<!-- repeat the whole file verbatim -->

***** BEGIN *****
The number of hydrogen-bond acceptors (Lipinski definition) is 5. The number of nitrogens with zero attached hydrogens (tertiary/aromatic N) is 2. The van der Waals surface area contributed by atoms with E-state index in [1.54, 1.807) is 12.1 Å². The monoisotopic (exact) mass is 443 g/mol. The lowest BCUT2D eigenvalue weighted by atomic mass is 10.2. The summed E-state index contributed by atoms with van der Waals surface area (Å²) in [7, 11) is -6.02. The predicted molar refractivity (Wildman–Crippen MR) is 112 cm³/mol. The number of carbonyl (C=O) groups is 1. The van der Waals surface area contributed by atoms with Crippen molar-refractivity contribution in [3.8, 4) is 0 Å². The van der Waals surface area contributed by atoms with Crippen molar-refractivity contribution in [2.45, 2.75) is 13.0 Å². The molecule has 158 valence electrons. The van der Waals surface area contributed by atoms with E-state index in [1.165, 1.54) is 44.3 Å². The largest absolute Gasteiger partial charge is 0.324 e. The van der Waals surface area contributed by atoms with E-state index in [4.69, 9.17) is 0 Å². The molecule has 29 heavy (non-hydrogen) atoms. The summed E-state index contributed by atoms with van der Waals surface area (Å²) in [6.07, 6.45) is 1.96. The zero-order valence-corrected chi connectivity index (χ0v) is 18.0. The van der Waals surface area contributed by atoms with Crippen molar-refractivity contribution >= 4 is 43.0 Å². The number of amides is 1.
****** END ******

The number of hydrogen-bond acceptors (Lipinski definition) is 5. The number of nitrogens with zero attached hydrogens (tertiary/aromatic N) is 2. The van der Waals surface area contributed by atoms with E-state index in [1.54, 1.807) is 12.1 Å². The monoisotopic (exact) mass is 443 g/mol. The lowest BCUT2D eigenvalue weighted by atomic mass is 10.2. The summed E-state index contributed by atoms with van der Waals surface area (Å²) in [7, 11) is -6.02. The predicted molar refractivity (Wildman–Crippen MR) is 112 cm³/mol. The number of carbonyl (C=O) groups is 1. The van der Waals surface area contributed by atoms with Crippen molar-refractivity contribution in [3.8, 4) is 0 Å². The van der Waals surface area contributed by atoms with Crippen molar-refractivity contribution in [2.45, 2.75) is 13.0 Å². The molecule has 158 valence electrons. The van der Waals surface area contributed by atoms with E-state index in [1.165, 1.54) is 44.3 Å². The largest absolute Gasteiger partial charge is 0.324 e. The van der Waals surface area contributed by atoms with E-state index in [4.69, 9.17) is 0 Å². The molecule has 29 heavy (non-hydrogen) atoms. The summed E-state index contributed by atoms with van der Waals surface area (Å²) in [6.07, 6.45) is 1.96. The zero-order valence-corrected chi connectivity index (χ0v) is 18.0. The van der Waals surface area contributed by atoms with Crippen molar-refractivity contribution >= 4 is 43.0 Å². The number of amides is 1.